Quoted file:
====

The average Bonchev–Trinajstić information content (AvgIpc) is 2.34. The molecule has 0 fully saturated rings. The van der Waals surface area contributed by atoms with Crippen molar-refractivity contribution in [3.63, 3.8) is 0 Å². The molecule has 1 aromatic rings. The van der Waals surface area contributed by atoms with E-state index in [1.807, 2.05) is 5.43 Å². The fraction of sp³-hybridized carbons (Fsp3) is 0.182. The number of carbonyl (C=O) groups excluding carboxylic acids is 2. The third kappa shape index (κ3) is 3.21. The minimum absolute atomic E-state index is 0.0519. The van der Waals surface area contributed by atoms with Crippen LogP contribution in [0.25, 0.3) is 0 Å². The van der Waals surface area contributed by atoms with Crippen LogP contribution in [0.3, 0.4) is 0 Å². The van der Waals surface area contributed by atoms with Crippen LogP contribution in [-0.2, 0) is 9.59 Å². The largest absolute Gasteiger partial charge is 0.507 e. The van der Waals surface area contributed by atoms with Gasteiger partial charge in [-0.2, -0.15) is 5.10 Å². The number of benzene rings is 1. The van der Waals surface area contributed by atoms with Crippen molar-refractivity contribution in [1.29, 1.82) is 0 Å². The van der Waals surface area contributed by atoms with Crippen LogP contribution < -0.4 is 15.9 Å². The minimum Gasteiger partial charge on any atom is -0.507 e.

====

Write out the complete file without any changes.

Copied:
The average Bonchev–Trinajstić information content (AvgIpc) is 2.34. The molecule has 0 fully saturated rings. The van der Waals surface area contributed by atoms with Crippen molar-refractivity contribution in [3.63, 3.8) is 0 Å². The molecule has 1 aromatic rings. The van der Waals surface area contributed by atoms with E-state index in [1.807, 2.05) is 5.43 Å². The fraction of sp³-hybridized carbons (Fsp3) is 0.182. The number of carbonyl (C=O) groups excluding carboxylic acids is 2. The third kappa shape index (κ3) is 3.21. The minimum absolute atomic E-state index is 0.0519. The van der Waals surface area contributed by atoms with Crippen LogP contribution in [0.25, 0.3) is 0 Å². The van der Waals surface area contributed by atoms with Crippen LogP contribution in [0.3, 0.4) is 0 Å². The van der Waals surface area contributed by atoms with Crippen LogP contribution in [-0.2, 0) is 9.59 Å². The largest absolute Gasteiger partial charge is 0.507 e. The van der Waals surface area contributed by atoms with Gasteiger partial charge in [-0.2, -0.15) is 5.10 Å². The number of benzene rings is 1. The van der Waals surface area contributed by atoms with Crippen molar-refractivity contribution in [1.29, 1.82) is 0 Å². The van der Waals surface area contributed by atoms with Crippen LogP contribution < -0.4 is 15.9 Å². The minimum Gasteiger partial charge on any atom is -0.507 e.